It's Truck Month But No Trucks Are Coming

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Photo: AP Photo/David Zalubowski
Photo: AP Photo/David Zalubowski

It’ll be a solemn Truck Month at Chevy and GMC dealers this TruckTober, as parts shortages from the ongoing United Auto Workers strike forced its last North American pickup plant to shut down last week.

While GM’s Flint and Fort Wayne truck production facilities are staffed by UAW workers who stopped working on day one of the strike, the plant in Silao, Mexico was still cranking out about 1,300 pickup trucks per day. Though the company’s workers in Mexico aren’t striking, the Silao plant needs parts from UAW-staffed facilities to keep running. On October 1, after exhausting its available suply of parts, GM idled the plant.

As Automotive News points out, that means GM is starting Truck Month without the ability to produce new trucks. Even still, Chevy is aggressively incentivizing the Silverado for Truck Month, offering up to $9,510 off the Silverado 1500.


Clearly, the company’s truck supply is still strong enough to support high-dollar incentives. But as more plants outside the U.S. grind to a halt and suppliers are forced to trim production, GM’s feeling the strike more and more every day. If it causes a serious truck supply problem, that’s going to cost GM big. Per Automotive News:

GM was “not caught in a good position for a strike with trucks,” said Tyson Jominy, vice president of data and analytics consulting for J.D. Power. “Truck supply may start to get a little tight soon, if it’s not already getting to that point.”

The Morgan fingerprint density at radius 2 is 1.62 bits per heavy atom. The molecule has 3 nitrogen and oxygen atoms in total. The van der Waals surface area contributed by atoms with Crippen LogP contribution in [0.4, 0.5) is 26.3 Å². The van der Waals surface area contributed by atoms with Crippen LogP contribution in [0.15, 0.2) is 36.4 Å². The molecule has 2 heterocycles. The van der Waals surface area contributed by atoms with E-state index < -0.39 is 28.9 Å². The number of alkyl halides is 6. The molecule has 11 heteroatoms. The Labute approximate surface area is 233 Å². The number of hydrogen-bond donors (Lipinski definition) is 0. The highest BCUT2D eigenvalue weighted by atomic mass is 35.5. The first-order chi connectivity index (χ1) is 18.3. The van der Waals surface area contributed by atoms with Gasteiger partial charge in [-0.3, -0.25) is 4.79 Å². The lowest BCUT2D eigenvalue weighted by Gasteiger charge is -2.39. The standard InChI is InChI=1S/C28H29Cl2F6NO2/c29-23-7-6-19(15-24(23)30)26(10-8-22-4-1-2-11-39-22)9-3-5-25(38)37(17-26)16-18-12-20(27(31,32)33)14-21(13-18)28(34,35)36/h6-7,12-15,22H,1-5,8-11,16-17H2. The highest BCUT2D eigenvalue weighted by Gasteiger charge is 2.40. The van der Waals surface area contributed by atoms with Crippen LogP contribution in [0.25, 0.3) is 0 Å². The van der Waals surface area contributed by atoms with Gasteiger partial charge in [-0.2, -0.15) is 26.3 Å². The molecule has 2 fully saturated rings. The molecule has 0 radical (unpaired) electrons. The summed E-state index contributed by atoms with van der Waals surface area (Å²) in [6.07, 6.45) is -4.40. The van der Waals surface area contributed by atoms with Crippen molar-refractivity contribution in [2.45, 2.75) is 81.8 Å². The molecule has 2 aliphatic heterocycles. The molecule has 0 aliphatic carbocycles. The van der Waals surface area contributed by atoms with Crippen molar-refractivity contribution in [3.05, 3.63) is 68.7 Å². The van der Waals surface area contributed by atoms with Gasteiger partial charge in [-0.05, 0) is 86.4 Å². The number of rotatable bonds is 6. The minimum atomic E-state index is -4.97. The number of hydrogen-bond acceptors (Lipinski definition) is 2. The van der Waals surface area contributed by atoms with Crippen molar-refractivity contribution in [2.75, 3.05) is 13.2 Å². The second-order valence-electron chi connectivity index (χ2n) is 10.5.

GM’s lost profits have been piling up since UAW members walked out of its plants Sept. 16. Through Sunday, Oct. 6, GM will have lost $660 million in profit, according to Anderson Economic Group in East Lansing, Mich. Daily losses started at less than $10 million per day, the firm said, but will catapult to $90 million per day if the strike extends to a month.


And if GM was hoping to retake the second-place spot from Ram in the full-size truck segment, that’s very unlikely at this point. Ram was already beating the Silverado by over 52,000 units for the year. This would be the first full calendar year ever in which the Silverado lost to the Ram.

But while that sounds bad, the news is a lot better when you include the GMC Sierra. For the third quarter, combined sales of the Sierra and Silverado actually beat out the Ford F-Series. As a whole, GM is moved more full-size trucks than anyone last quarter. This strike, though, threatens to change that.


And that’s important because it doesn’t seem likely that GM will keep its sales lead for long. The Silverado and Sierra lineups have been wholly redone over the past two years, with all-new versions of the 1500 and HD lineups. Ford, on the other hand, hasn’t fully redesigned the F-Series in five years.

As Ford prepares to roll-out its next-generation F-150 and Super Duty, GM’s window of excitement and sales opportunity may be short.